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What are we each entitled to in our divorce settlement?

What does the law say about how to split the house, how to share pensions and other assets, and how much maintenance is payable.

What steps can we take to reach a fair agreement?

The four basic steps to reaching an agreement on divorce finances are: disclosure, getting advice, negotiating and implementing a Consent Order.

What is a Consent Order and why do we need one?

A Consent Order is a legally binding document that finalises a divorcing couple's agreement on property, pensions and other assets.


\"THE GRAVY TRAIN\" (FAMILY LAW PROCESS)

  • .Charles
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06 Jun 11 #271731 by .Charles
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Pipsqueakthefirst wrote:

I agree and disagree with you Dukey. Just based on the brief circumstance of the lady who stated this thread it is very, very obvious that both legal teams involved went directly outside of the law, allowing such hidious "legal" fees to be racked up when the argument was over £60,000 to pay off a joint mortgage debt.


That is slightly misleading as dizzybee is arguing over more than a £60k debt as can be seen from previous posts such as this snippit:

dizzybee wrote:

My case has been protracted and extremely complex but we had a Forensic Accountant appointed by the court as a joint single expert to look into my ex's business dealings. As Fiona said the cost basically boils down to the complexity of the case and whether your ex is willing to play ball.! I am now 3 1/2 yrs down the line and the report was worth worth its weight in gold. It has taken the forensic accountant 3 yrs to get all the necessary info to do his report. This was after numerous penal attachments as my ex would just not hand over the relevant information. We are applying for a "Bank Disclosure Order" which will hopefully show were all the monies are. I certainly would not suggest trying to do it yourself unless it is very obvious that monies or capital has not been shown in disclosure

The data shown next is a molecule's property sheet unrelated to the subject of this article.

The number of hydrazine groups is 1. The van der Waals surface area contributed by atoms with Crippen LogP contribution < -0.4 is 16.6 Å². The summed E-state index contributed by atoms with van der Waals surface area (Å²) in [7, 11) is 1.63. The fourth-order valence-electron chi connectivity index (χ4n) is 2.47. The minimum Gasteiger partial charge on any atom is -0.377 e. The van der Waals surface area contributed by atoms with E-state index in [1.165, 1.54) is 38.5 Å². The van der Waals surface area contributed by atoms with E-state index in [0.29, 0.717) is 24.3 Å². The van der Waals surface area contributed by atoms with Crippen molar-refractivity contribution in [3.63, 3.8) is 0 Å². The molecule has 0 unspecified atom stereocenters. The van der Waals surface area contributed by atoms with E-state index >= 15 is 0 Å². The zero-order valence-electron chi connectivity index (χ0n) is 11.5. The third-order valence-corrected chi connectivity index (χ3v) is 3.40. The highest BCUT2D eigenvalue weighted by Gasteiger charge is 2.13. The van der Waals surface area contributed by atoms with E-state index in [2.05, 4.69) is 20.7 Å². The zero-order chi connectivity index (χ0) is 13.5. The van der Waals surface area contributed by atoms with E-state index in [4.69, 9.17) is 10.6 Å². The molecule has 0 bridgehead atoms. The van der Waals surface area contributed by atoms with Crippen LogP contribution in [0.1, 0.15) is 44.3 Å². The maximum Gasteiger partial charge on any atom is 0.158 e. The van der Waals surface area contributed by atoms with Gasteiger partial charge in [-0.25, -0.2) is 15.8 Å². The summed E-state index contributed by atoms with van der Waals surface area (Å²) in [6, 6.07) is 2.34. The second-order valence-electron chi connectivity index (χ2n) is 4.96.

I'm not for one second suggesting that the level of fees is acceptable but as cases become more complex it takes more time to sort through documentation and put together the best case. I'm also fairly safe to assume that the forensic accountant's fees and those of the barristers took up a large percentage of the total bill.

It is also *not* "very, very obvious that both legal teams involved went directly outside of the law" to me – there is no such evidence.

Pipsqueakthefirst wrote:

You make your finanical disclosure and I assume that the lady and her husband both did this honestly.


It would appear not from dizzybee's quoted text above…


Pipsqueakthefirst wrote:

If a legal team can see that there are modest assets involved in the case they should BOTH adise their clients to settle and if they will not refuse to represent a dishonest case.


Quite so. Solicitors try to avoid complaints and the easiest way to do this is to manage their client's expectations. In Ancillary Relief cases there are common misconceptions which have to be addressed from the outset. Lots of people think that 50:50 is *law* and that this applies no matter how long or short the marriage is. Lots of people think that if their spouse commits adultery, this disentitles them to a claim on the matrimonial assets. There are other people who want their day in court come what may. If the matrimonial assets are modest, let's say less than £100k, it is not worth both parties going to final hearing and possible spending close to half of the assets on legal fees.

In dizzybee's case, I could not imagine that the legal teams would incur costs approaching half a million pounds if there was no prospect of obtaining payment of those fees. It would also be a surefire complaint if the solicitor obtained an order for payment of £x and hand their client a bill for a muliple of £x.